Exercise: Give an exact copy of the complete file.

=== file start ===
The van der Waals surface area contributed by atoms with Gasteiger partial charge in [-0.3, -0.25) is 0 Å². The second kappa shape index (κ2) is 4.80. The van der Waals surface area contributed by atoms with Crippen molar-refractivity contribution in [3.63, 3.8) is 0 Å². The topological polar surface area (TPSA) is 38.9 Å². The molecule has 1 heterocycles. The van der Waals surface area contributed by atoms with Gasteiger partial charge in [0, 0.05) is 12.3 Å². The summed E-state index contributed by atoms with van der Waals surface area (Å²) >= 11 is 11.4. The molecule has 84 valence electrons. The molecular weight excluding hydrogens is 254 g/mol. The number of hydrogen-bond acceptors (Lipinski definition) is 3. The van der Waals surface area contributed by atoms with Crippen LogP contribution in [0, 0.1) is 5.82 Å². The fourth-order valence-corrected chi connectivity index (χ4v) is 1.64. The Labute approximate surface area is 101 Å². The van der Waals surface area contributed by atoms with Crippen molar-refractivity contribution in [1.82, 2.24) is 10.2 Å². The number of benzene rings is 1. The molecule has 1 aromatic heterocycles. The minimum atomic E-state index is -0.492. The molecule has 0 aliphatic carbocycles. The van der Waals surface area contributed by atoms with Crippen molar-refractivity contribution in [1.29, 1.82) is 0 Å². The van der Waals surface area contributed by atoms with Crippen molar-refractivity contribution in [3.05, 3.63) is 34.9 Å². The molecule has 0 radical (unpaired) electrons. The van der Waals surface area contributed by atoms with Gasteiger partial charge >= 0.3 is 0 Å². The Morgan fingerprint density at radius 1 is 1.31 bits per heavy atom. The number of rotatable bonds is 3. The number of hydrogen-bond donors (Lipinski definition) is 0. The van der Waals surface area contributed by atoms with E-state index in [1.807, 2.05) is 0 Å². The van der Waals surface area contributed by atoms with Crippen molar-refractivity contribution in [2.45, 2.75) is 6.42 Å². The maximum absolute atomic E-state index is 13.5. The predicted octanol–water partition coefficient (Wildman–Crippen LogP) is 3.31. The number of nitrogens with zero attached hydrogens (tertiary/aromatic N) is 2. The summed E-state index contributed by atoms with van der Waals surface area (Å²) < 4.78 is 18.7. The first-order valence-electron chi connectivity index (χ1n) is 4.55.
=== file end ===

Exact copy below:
The van der Waals surface area contributed by atoms with Gasteiger partial charge in [-0.3, -0.25) is 0 Å². The second kappa shape index (κ2) is 4.80. The van der Waals surface area contributed by atoms with Crippen molar-refractivity contribution in [3.63, 3.8) is 0 Å². The topological polar surface area (TPSA) is 38.9 Å². The molecule has 1 heterocycles. The van der Waals surface area contributed by atoms with Gasteiger partial charge in [0, 0.05) is 12.3 Å². The summed E-state index contributed by atoms with van der Waals surface area (Å²) >= 11 is 11.4. The molecule has 84 valence electrons. The molecular weight excluding hydrogens is 254 g/mol. The number of hydrogen-bond acceptors (Lipinski definition) is 3. The van der Waals surface area contributed by atoms with Crippen LogP contribution in [0, 0.1) is 5.82 Å². The fourth-order valence-corrected chi connectivity index (χ4v) is 1.64. The Labute approximate surface area is 101 Å². The van der Waals surface area contributed by atoms with Crippen molar-refractivity contribution in [1.82, 2.24) is 10.2 Å². The number of benzene rings is 1. The molecule has 1 aromatic heterocycles. The minimum atomic E-state index is -0.492. The molecule has 0 aliphatic carbocycles. The van der Waals surface area contributed by atoms with Crippen molar-refractivity contribution in [1.29, 1.82) is 0 Å². The van der Waals surface area contributed by atoms with Crippen molar-refractivity contribution in [3.05, 3.63) is 34.9 Å². The molecule has 0 radical (unpaired) electrons. The van der Waals surface area contributed by atoms with Gasteiger partial charge >= 0.3 is 0 Å². The Morgan fingerprint density at radius 1 is 1.31 bits per heavy atom. The number of rotatable bonds is 3. The number of hydrogen-bond donors (Lipinski definition) is 0. The van der Waals surface area contributed by atoms with E-state index in [1.807, 2.05) is 0 Å². The van der Waals surface area contributed by atoms with Crippen molar-refractivity contribution in [2.45, 2.75) is 6.42 Å². The maximum absolute atomic E-state index is 13.5. The predicted octanol–water partition coefficient (Wildman–Crippen LogP) is 3.31. The number of nitrogens with zero attached hydrogens (tertiary/aromatic N) is 2. The summed E-state index contributed by atoms with van der Waals surface area (Å²) < 4.78 is 18.7. The first-order valence-electron chi connectivity index (χ1n) is 4.55.